If one definition of the word prostitute is ''to sell one's talents for an unworthy purpose'', then how should we describe what economic consultants do? These people dream up seemingly economic arguments and model results for whoever can afford to pay for their ''independent'' assessments. Their work is then used to ''prove'' that thousands of jobs will be created if some controversial building or mining project can go ahead.

But the practice relies on dubious ethics. Their work might make them money but it also provides pseudo-scientific ''evidence'' for mining and energy companies to convince governments to ram through unwanted projects against the wishes of locals. How clean must they feel afterwards?

At any rate, one hopes the ranks of these economic experts hear about a decision in the NSW Court of Appeal. It confirms what the judiciary thinks of their profession.

On Monday, the court unanimously dismissed an appeal by the NSW government and Warkworth Mining Ltd (owned by Rio Tinto) against a decision by the NSW Land and Environment Court last year to reject a proposed expansion of Rio's huge Mount Thorley Warkworth open-cut coalmine in the Hunter Valley.

Rio Tinto had been relying on what is known as an ''input-output model'' to show why thousands of jobs would be created if its mine could be expanded. Its model predicted 44,675 full-time jobs would be created, an embarrassingly large and precise figure. It also assumed that a highly skilled ''ghost workforce'' was lying around, unused, and that Rio would be able to draw on this pool of workers whenever its demand for labour increased.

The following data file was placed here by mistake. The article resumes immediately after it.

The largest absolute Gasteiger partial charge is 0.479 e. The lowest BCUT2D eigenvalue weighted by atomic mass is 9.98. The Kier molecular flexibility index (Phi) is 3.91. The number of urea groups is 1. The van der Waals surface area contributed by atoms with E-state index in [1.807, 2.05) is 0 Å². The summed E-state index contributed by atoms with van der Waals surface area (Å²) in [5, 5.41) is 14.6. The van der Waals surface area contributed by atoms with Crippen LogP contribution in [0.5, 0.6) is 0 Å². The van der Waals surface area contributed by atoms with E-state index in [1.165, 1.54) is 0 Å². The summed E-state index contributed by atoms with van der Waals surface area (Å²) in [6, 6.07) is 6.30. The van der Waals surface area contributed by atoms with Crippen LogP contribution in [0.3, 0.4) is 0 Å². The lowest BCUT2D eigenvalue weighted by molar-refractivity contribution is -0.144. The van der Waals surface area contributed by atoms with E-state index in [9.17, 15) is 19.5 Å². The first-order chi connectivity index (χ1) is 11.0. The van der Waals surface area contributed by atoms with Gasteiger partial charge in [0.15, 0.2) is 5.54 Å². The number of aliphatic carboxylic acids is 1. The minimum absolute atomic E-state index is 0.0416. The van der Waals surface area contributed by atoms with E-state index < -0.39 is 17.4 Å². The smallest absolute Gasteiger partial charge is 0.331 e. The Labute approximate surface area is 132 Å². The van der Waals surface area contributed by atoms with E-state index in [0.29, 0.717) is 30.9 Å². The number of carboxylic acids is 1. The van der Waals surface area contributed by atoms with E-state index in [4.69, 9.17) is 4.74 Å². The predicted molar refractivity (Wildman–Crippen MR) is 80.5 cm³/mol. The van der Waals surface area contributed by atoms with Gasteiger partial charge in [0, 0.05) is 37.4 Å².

But, in April last year, the Land and Environment Court found that economic modelling was deficient in many ways, including its methodology that overestimated the benefits of the mine, so it overturned the approval.

More specifically, it found the economic benefits of the proposed mine expansion did not outweigh the ''significant impacts'' on local residents and the destruction of rare forests containing endangered plant and animal species.

Rio Tinto complained that the decision created a lack of ''certainty'' for the industry. It also appealed the decision, along with the NSW government. But the government also moved to amend the State Environmental Planning Policy in response - placing economic interests above others - because it didn't want economic concerns to be overrun again by frivolous environmental ones.

Now look what has happened. The NSW courts have decided for the second time that the economic benefits of the mine don't stack up.

That means the government has changed the assessment rules to accommodate a mining project that two courts - the Supreme Court and the NSW Land and Environment Court - have rejected on economic grounds.

The Newcastle Herald wrote a blistering editorial this week: ''The NSW government's bias in favour of approving mining proposals is a joke. And statements by government ministers in response to the latest court decision against Rio Tinto's controversial Warkworth extension project only served to add a pointed punchline.